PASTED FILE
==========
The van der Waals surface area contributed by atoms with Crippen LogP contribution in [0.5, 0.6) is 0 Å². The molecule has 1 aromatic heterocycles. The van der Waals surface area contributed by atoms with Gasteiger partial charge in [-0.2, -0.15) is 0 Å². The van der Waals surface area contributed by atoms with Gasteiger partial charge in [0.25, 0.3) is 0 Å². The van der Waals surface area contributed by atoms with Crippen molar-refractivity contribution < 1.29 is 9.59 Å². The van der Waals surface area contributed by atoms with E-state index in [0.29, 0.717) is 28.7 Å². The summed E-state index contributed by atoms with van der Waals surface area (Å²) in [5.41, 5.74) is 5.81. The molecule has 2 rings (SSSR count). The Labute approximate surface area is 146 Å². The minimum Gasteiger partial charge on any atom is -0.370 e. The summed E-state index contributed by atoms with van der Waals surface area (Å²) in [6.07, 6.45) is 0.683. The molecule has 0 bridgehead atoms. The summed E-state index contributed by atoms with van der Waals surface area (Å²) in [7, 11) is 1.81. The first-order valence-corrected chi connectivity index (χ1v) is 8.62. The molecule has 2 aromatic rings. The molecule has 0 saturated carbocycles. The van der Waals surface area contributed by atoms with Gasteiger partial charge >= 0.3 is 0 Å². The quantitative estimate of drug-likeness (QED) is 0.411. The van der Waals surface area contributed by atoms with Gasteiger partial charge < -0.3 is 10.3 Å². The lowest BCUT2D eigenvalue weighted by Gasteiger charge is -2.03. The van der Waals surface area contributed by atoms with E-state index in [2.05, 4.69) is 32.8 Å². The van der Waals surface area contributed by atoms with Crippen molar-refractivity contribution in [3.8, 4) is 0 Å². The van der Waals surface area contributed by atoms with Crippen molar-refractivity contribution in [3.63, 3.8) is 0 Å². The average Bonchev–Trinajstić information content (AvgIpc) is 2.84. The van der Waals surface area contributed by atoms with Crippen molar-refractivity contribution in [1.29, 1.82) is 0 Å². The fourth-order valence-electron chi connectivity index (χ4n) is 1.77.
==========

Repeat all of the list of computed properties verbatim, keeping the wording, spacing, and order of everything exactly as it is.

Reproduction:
The van der Waals surface area contributed by atoms with Crippen LogP contribution in [0.5, 0.6) is 0 Å². The molecule has 1 aromatic heterocycles. The van der Waals surface area contributed by atoms with Gasteiger partial charge in [-0.2, -0.15) is 0 Å². The van der Waals surface area contributed by atoms with Gasteiger partial charge in [0.25, 0.3) is 0 Å². The van der Waals surface area contributed by atoms with Crippen molar-refractivity contribution < 1.29 is 9.59 Å². The van der Waals surface area contributed by atoms with E-state index in [0.29, 0.717) is 28.7 Å². The summed E-state index contributed by atoms with van der Waals surface area (Å²) in [5.41, 5.74) is 5.81. The molecule has 2 rings (SSSR count). The Labute approximate surface area is 146 Å². The minimum Gasteiger partial charge on any atom is -0.370 e. The summed E-state index contributed by atoms with van der Waals surface area (Å²) in [6.07, 6.45) is 0.683. The molecule has 0 bridgehead atoms. The summed E-state index contributed by atoms with van der Waals surface area (Å²) in [7, 11) is 1.81. The first-order valence-corrected chi connectivity index (χ1v) is 8.62. The molecule has 2 aromatic rings. The molecule has 0 saturated carbocycles. The van der Waals surface area contributed by atoms with Gasteiger partial charge >= 0.3 is 0 Å². The quantitative estimate of drug-likeness (QED) is 0.411. The van der Waals surface area contributed by atoms with Gasteiger partial charge < -0.3 is 10.3 Å². The lowest BCUT2D eigenvalue weighted by Gasteiger charge is -2.03. The van der Waals surface area contributed by atoms with E-state index in [2.05, 4.69) is 32.8 Å². The van der Waals surface area contributed by atoms with Crippen molar-refractivity contribution in [3.8, 4) is 0 Å². The van der Waals surface area contributed by atoms with Crippen molar-refractivity contribution in [3.63, 3.8) is 0 Å². The average Bonchev–Trinajstić information content (AvgIpc) is 2.84. The van der Waals surface area contributed by atoms with Crippen molar-refractivity contribution in [1.29, 1.82) is 0 Å². The fourth-order valence-electron chi connectivity index (χ4n) is 1.77.